I’ve interviewed many reality show participants and the “withdrawal” effect makes sense. When you’re basically “exposing” yourself mentally (and for some people – physically) for weeks at a time with constant cameras, crews, producers, experts and sometimes fans giving you constant attention and then suddenly it all abruptly ends, how do you deal with that? The answer: Aftercare Participants should continue on with treatment (if that was the focus of the show) or at a minimum, there should be a therapist brought in (during taping or after) to work with the participants. We need to realize that “Reality TV” does have a psychological impact on its participants.

2) Are Reality TV participants screened?
Obviously, every participant is “cast” on reality television shows. There are shows that utilize psych testing (a battery of written tests and sometimes interviews that are scored and can help evaluate one’s psychological health) which can be useful for screening. But, what are you screening for? If you screen out anyone who’s got a personality problem (narcissistic, borderline, histrionic) or poor coping skills, a producer may ask “well… then how do you get good television?” Reality television participants have occasionally had bad outcomes and perhaps screening for a significant psychiatric history or substance dependence history (like quite a few current shows do) would be helpful to avoid worsening their symptoms due to an acute stressor they may not be equipped to handle. If the show is about mental
health or addiction, then a strong support staff and aftercare is imperative.

3) Can Reality TV be damaging to someone’s mental health?
The answer is absolutely “yes”. If an individual is mentally/psychologically unprepared for the potential humiliation or competition or adoration that will be quickly be put upon them, it could have negative effects on their psyche. We’ve heard of mental breakdowns and even an occasional suicide after a reality television show finishes taping. Now, it’s much more likely that those individuals had predisposed mental health conditions but we can’t negate the stress of doing a show and/or not having aftercare as a great concern for certain individuals. Additionally, screening out major mental health disorders or major substance use disorders is very important.
And for those people watching at home, the hope is they don’t just live life vicariously through reality television participants. If an individual doesn’t need stimulation or activity in their own lives because they’re getting it on television (reality or not), that’s a problem.

4) What kinds of people are attracted to reality television?
Some people will argue that you have to “have some kind of problem going on” in order to want to be on a reality show – a personality disorder, an attachment problem from childhood, a desperate need to be famous, etc. I don’t necessarily believe that. Although there’s no doubt that some individuals are feeding their inner troubles by going on a reality show, there are other participants on shows for the money or for competition or they’re trying to jump start an acting or hosting career and some people just want to have fun and help people through the medium of television.

5) Can a Reality TV show be a good thing for its participants and viewers?
Although most reality shows play on our sensationalistic thirst for sex, competition and conflict, we sometimes learn from these shows. We might learn more about addiction or mental health or running a company or we might get more motivated to start dance classes. The shows could have a positive effect on our lives if they motivate us to actually go out and learn a new skill or read about a subject or get help for a friend or family member.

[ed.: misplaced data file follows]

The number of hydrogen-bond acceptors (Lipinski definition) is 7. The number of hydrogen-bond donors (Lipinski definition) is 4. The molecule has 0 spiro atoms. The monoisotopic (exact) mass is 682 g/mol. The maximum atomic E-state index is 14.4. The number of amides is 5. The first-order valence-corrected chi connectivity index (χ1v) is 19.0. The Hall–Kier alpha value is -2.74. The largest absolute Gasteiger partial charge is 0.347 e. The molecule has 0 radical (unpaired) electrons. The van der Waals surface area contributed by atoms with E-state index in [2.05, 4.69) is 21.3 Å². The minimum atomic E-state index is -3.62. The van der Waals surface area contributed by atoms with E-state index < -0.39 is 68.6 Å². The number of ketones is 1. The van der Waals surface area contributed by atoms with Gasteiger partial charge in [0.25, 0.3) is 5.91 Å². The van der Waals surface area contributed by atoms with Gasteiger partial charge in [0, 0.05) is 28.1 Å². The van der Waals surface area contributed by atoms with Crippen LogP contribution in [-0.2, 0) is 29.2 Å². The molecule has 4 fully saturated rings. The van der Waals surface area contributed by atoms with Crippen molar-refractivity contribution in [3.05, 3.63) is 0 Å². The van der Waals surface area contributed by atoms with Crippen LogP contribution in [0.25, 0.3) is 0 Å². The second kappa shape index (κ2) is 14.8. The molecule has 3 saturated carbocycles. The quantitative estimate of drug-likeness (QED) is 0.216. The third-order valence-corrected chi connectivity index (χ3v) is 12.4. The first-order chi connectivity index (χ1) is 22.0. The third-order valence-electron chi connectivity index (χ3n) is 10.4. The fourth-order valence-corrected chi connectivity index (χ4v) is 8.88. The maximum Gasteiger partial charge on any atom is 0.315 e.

But we have to keep things in perspective. Our society has changed over the last decade. We’re now much more of an ADHD, distractible, novelty seeking, numb, over-stimulated, high tech society and we’re paying for it with our mental health. As one of my friends so eloquently says, “you always gotta pay, one way or another”. Although our technology is beyond impressive and changing every day, we are suffering in another way – our divorce rates are up; our family unity is down; our emotional skills in dealing with anger, conflict and anxiety are… not so good… and most importantly our ability to connect with each other authentically has been seriously challenged.

Personally, I have a problem with a few reality shows (particularly those dealing with kids because I don’t think kids are really mentally prepared for what they’re experiencing ) but overall I believe reality shows could do some good – they don’t have to just be sensationalistic – they could also be educational.

The way to improve reality television is to make it more “real” with more experts. The more authentic we can make reality programming, the more motivating and/or educational it can be. At one time, the average television producer thought reality television was “just a phase”. Well folks, it looks like it’s going to be here for quite a while. So we might as well try and make it more credible.

Experts can consult, create or produce shows that help people develop insight, coping skills and better functioning through instruction, expert treatment and experience. As life is all about human connectedness and passion, perhaps the voyeuristic nature of reality television could help motivate us to be better people.
One can always dream…

Dr. Reef Karim

“A great distracter is seeing someone else’s emotional pain so we don’t have to think of our own.”
Dr. Reef Karim